Why it matters: On 15 July, the Twitter accounts of a set of high-profile users—including Elon Musk, Kanye West, and Joe Biden—were compromised by unknown hackers. President Trump's account was not impacted. The accounts were used to post tweets promoting a well-known cryptocurrency scam, falsely pledging to double Bitcoin payments sent to specific cryptocurrency wallet address. The scale of the operation and its targeting of influential accounts reveals serious vulnerabilities to Twitter's internal network security management and follows an incident last year in which Twitter CEO Jack Dorsey's own account was compromised and used to post sexist and racist remarks. Although Twitter has yet to attribute the hacking to specific cyber actors and reliable information on attribution has yet to surface, the company said it believed a coordinated social engineering ploy was used to target some key employees—likely systems administrators with access to internal systems and tools. The incident will heighten concerns about the company's ability to effectively safeguard users' data privacy and security, while raising additional concerns about US election integrity and the potential for social media platforms to be compromised and exploited by cyber actors attempting to influence the election itself, or public perceptions of the result. While there is no evidence of this yet, the attacks and the benign nature of the scam could be a trial run by state-sponsored hackers for a more politically focused operation in the runup to the election.
Top story: South African President Cyril Ramaphosa has imposed a ban on alcohol sales and reintroduced a nighttime curfew in the hope of alleviating pressure on a public health system buckling under the Covid-19 outbreak.
Why it matters: With infections above 360,000 (of which about 170,000 are active as of 20 July) and fatalities around 5,000, South Africa is the epicenter of the pandemic in sub-Saharan Africa. The president is coming under fire for a restrictive two-month lockdown which failed its stated goal of preparing the public health system for the expected surge in which the country now finds itself.
Energy, Climate & Resources
Top story: OPEC+ production cut adjustments
Why it matters: Oil producer group OPEC+, led by Saudi Arabia and Russia, is on track to scale back the previously agreed production cuts of 9.7 million barrels per day (bpd) to 7.7 million bpd starting August until the end of 2020. The group's decision will be a key driver for oil prices under the current delicate supply-demand dynamic. Should it come with an ongoing surge in new Covid-19 cases, oil markets would face another severe downturn in the second half of 2020, potentially forcing the group to renew and deepen market intervention.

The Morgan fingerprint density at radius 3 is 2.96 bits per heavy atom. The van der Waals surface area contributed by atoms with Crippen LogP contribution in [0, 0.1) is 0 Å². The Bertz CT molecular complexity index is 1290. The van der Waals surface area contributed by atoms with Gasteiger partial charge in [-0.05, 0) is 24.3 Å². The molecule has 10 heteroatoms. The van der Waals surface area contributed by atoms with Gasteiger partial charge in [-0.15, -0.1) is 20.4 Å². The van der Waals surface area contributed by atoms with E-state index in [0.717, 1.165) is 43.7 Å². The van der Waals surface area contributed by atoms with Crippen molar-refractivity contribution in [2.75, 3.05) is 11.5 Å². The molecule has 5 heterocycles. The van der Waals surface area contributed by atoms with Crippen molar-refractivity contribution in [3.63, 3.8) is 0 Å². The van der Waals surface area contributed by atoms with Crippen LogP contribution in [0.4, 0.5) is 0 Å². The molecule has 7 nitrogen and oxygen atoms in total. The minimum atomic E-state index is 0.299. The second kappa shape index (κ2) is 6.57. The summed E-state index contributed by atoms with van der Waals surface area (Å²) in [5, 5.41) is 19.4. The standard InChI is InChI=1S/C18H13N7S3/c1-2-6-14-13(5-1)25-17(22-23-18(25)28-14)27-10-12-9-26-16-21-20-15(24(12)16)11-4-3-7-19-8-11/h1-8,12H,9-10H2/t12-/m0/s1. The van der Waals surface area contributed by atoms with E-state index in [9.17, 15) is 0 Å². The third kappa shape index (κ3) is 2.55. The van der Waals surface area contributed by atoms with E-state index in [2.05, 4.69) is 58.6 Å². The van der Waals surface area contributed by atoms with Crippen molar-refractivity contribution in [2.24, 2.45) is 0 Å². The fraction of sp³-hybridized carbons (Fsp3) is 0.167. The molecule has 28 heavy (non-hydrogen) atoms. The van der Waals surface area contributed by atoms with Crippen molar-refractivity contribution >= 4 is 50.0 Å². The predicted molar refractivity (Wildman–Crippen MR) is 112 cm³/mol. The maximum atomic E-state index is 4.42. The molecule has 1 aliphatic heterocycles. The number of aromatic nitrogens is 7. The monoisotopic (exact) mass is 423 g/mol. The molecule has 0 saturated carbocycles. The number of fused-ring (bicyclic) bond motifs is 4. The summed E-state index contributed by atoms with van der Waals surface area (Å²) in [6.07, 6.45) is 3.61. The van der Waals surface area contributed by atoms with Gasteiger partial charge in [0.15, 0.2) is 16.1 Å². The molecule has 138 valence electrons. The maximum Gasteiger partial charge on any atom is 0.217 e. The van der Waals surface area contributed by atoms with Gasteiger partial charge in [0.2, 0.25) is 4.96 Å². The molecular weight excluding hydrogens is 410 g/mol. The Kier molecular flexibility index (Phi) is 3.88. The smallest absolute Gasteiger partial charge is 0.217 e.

South & Southeast Asia
Top story: Tensions in the South China Sea
Why it matters: Though headlines around the latest dispute are focused on the United States and China, the degree to which the United States asserts itself in pushing back on Beijing's maritime claims will have important ramifications for the regional authority of other Southeast Asian countries, including the Philippines, Indonesia, Malaysia, and Vietnam.
Top story: Violence in the South Caucasus
Why it matters: Armenia and Azerbaijan witnessed several days of shelling last week along part of their border. The two nations have remained in an unresolved dispute over the area of Nagorno Karabakh and surrounding territories since before the Soviet Union collapsed. France and the United States are among the outside partners involved in mediating the conflict through the Organization for Security and Co-operation in Europe (OSCE). But it's really Russia that plays the biggest role when the conflict escalates. The Kremlin could push the sides to cool down this week.
Top story: Mike Pompeo's Nixon Library speech
Why it matters: The US secretary of state—one of the Trump administration's most aggressive voices on China—could unveil policy announcements, such as action to ban social media app TikTok or block travel to all members of China's Communist Party and their families (potentially 270 million people). President Trump's desire to preserve the phase one trade deal, however, makes more targeted measures a likelier bet.
Top story: After the resignation of Prime Minister Elyes Fakhfakh, Tunisian President Kais Saied will choose a new prime minister designate in the coming week who will have around a month to form a new government.
Why it matters: The timeline to form a new government is slim, and discord between political actors is at an all-time high. Should Tunisia's political parties fail to agree on a government, the country will head toward new elections. A power vacuum at this time could create new risks to stability given the economic, social, and healthcare challenges already facing the country.
Top story: Congress picks up tax reform discussions
Why it matters: Brazil has an intricate tax code that hampers productivity and raises the cost of doing business in the country. A tax overhaul was attempted many times over the last three decades, but efforts have been fruitless to simplify taxation. But that began to change last year with stronger support from states and companies. A joint committee for tax reform was set up before the pandemic, but once the outbreak hit Brazil, discussions were suspended. With the most important Covid-19 related bills having already passed congress, lawmakers began to shift their attention back to other issues, and tax reform is a top priority for the second half of the year. Final approval, however, will probably come only in 2021 given the subject's complexity and the need to coordinate a consensus proposal between all government levels and congress.